I’ve discovered anew (this is embarrassing) my own vanity. Since starting this blog, I treat it a bit like a dreadful accident — something I don’t want to see, and something I can’t tear my eyes from. I check my ‘stats’ like a maniac. Is anyone following? Did anyone comment? In a twist on Sally Field’s proclamation, I keep asking, do ‘you like me’? do ‘you really, really like me’? Shameful. And so, its poetically fitting that, on this day linked irrevocably to black cats, rickety ladders, broken mirrors and hockey-masked killers, I haven’t gotten a single read.
Glancing at the calendar reminded me that it’s a ‘Friday, the 13th’ — I’m generally not overly superstitious, though I adamantly refuse to follow any sort of pickup or small utility truck that has ladders precariously secured (ha! that’s a laugh!) while driving at maniacal speeds on the interstate. Friday, July 13. While for some this a day frought with (mostly imaginary) threats, the day merely reminds me that school will be starting up again in just a few short weeks. I am not ready. A colleague loaded up a duffle bag full of books the other day, toting them along on a family trip. I’m at home, with piles of books and a useful webbernets constantly at hand, and deny my responsibilities to prepare. Perhaps there IS a danger lurking.
On August 20th, I will begin my eighteenth year of teaching. By any accounting, I’ve been in the classroom for a while now. Easy then, to flip on the ol’ autopilot, and just stay in the rather comfortable rut of familiar ‘plans, strategies, and methods’ that I’ve used in the past. I often imagine that many who aren’t part of my profession think that that’s pretty much all we do. Pull out the lesson plan book from the previous year, and copy those words into this year’s fresh version. (I am dismayed to report that this is exactly what my supervising teacher did every week of the semester when I did my student teaching, back in the nearly dark ages.) But every year my students change. Every year the times change (if ever so slightly). And every year, (amazing, that grace) I change. Learning keeps happening — sometimes in spite of my best efforts to just be a slug.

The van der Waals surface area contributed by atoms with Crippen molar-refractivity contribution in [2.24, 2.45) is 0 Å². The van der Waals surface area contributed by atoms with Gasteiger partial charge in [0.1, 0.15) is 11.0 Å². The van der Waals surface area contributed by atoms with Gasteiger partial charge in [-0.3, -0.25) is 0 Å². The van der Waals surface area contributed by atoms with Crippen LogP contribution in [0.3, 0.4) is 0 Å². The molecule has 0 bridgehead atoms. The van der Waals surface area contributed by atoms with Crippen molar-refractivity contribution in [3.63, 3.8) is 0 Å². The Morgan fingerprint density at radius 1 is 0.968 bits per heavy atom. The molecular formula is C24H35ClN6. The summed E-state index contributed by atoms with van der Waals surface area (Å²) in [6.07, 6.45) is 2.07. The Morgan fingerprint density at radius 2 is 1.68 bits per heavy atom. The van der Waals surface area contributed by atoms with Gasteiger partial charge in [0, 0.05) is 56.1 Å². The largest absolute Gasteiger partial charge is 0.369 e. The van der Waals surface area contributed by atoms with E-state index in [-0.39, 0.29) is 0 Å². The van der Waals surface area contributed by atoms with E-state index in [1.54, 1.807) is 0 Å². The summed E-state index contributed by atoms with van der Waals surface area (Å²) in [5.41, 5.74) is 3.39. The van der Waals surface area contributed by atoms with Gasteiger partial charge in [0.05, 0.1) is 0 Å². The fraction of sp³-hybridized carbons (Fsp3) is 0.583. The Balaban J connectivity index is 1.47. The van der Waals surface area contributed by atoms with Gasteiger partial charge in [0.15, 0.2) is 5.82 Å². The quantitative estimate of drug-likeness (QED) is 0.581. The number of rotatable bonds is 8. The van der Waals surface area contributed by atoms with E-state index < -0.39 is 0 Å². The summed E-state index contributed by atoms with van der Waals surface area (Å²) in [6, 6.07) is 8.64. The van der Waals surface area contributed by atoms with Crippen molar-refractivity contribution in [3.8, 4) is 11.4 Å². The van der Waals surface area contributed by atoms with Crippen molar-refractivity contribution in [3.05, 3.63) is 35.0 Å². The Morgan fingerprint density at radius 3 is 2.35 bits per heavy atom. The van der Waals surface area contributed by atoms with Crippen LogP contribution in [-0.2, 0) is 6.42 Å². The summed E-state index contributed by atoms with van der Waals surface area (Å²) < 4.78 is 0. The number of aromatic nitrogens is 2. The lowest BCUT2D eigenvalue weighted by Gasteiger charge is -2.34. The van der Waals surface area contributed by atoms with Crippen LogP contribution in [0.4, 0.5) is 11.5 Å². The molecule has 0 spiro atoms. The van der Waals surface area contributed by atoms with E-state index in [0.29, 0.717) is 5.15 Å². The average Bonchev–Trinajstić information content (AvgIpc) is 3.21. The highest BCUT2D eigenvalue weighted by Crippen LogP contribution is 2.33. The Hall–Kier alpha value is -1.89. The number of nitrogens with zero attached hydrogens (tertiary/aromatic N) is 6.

Admittedly, I haven’t read quite as much as I do in some summertimes. But I have read a couple of fantastic novels — Updike’s Gertrude & Claudius (I am sincere in my Hamlet addiction, and this novel offers a rather delightful prequel to the tragedy), Wally Lamb’s She’s Come Undone, and a couple of others. Presently, I’m re-reading for who-knows-how-manyeth time, Lewis’ The Lion, the Witch, and the Wardrobe (oh, how I love that Lion!), Newkirk’s The Art of Slow Reading, Jago’s With Rigor for All, and John Irving’s A Prayer for Owen Meany. Here’s why:
Reading inspires me. I need to learn — and blessedly, (‘standing on the shoulders of giants’ and all that) great teachers, thinkers, imaginers, writers have gone before me, leaving their mark on the future. C.S. Lewis points out in Mere Christianity that “the Christians who did most for the present world were precisely those who thought most of the next.” The same holds true for teachers. Every year, a new crop of learners, thinkers — you know, boys and girls: the NEXT generation — enters my classroom. They face challenges — familial, social, relational, volitional, academic, emotional — and it’s my responsibility and privilege to TEACH them — how to read, how to write, how to think, how to express themselves, how to discern the difference between the Truth and a lie — AAAAHHHH!!!!! — teaching is hard work. Reading and Writing are a part of what I do. Every day. I want my students to discover the power in good words, used well. (Dickens and Shakespeare and Stoppard and Zusak and Wharton and Kingsolver and Marlowe and Lewis and…) And even more, to use their own words to shape culture. (that’s what good writers are all the time doing) So I read. Teacherly (okay, scholarly) writing prevents my inevitable swerve back into the rut of ‘what I did last year.’ Poets and novelists take me out of my present day (unrelentingly hot & dry) to fresh thoughts, bold ideas, intriguing story. And I write. So that I might be able to teach. Maybe just a bit better than last year.
It’s Friday, the 13th. If any danger lurks, it’s not behind a hockey mask. It’s in the rut of complacency. Whether or not a single reader ponders these words (of course I’ll check!), I have some reading of my own to do. The kids will be coming soon. Lucky for me, I threw out my old lesson plan book. I think it was shortly after the last Friday, 13th.